Before we get into the meat and bones of Jekyll and Hyde‘s final three cadaverous episodes, one thing should be addressed first: on the 5th of January, it was announced that plans for season two had been cancelled. For those of you that have been following my series of reviews, you’ll have probably picked up on my cautious attitude towards a show that I genuinely wanted to succeed, as for every fantastically gross creature, clever reference, and pulp adventure step forward, there were also the restraining shackles of slightly wonky execution, as well as having to adhere to the limitations of pre-watershed family entertainment. Urgh, will somebody please stop thinking of the children; they’re probably all watching downloaded copies of The Walking Dead on their iPads anyway!
Jekyll and Hyde received hundreds of complaints from irate parents thinking that another Doctor Who-esque treat was going to be put before them; and whilst the shows have many tonal parallels, the original source novella is still a gothic thriller in which people die violently and copious amounts of drugs are consumed. For myself, these are ticks in the box, yet the adaptation seems to have been roundly chased out of the village by an angry pitchfork mob for vaguely following that trend and updating it in areas, like making Hyde (Tom Bateman) into some kind of demographic-friendly lothario.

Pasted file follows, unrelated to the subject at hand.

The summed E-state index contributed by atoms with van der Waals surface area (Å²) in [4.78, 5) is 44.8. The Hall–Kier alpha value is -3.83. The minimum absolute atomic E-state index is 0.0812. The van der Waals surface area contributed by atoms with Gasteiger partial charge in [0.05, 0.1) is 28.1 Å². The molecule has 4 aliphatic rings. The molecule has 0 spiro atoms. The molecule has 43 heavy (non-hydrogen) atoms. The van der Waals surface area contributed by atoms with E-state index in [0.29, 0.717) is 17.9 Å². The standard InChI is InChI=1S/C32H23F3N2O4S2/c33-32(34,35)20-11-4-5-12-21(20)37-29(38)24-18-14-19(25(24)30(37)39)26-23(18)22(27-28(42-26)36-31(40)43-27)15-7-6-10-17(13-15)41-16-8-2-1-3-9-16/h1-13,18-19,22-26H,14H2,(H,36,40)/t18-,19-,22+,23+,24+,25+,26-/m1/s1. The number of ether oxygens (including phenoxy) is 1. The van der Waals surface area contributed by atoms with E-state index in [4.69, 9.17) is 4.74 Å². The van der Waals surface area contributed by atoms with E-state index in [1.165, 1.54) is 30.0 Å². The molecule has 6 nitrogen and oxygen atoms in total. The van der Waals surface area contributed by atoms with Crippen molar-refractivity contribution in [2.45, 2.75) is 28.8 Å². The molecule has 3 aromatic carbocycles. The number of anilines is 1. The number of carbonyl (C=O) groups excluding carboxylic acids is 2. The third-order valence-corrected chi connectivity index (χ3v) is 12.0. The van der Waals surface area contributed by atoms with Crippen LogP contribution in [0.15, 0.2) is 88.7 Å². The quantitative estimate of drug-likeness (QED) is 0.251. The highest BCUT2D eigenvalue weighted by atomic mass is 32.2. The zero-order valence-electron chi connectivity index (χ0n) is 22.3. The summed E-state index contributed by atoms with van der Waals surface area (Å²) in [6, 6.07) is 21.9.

I was hoping that a second season might be shown at a later time, if not during the twilight hours, then certainly in the evening, when Penny Dreadful characters could merrily cavort with frenetic 1930’s adventure tropes with impunity; but no, aided by last-minute timetable changes, the viewing figures dropped from 4.8 million to 1.8 million viewers, so off to the stake we go for a good ol’ fashioned burning.
Nevertheless, before we roast our toasty marshmallows on the embers, let us exhume and unpack the last three episodes of the series to examine what worked within the show, and why ITV stopped backing a show that frequently teetered more towards headless horse than headless horseman…
The full 3,100 word version of this review is published at PopMatters.com, where you can read the rest of the article for free.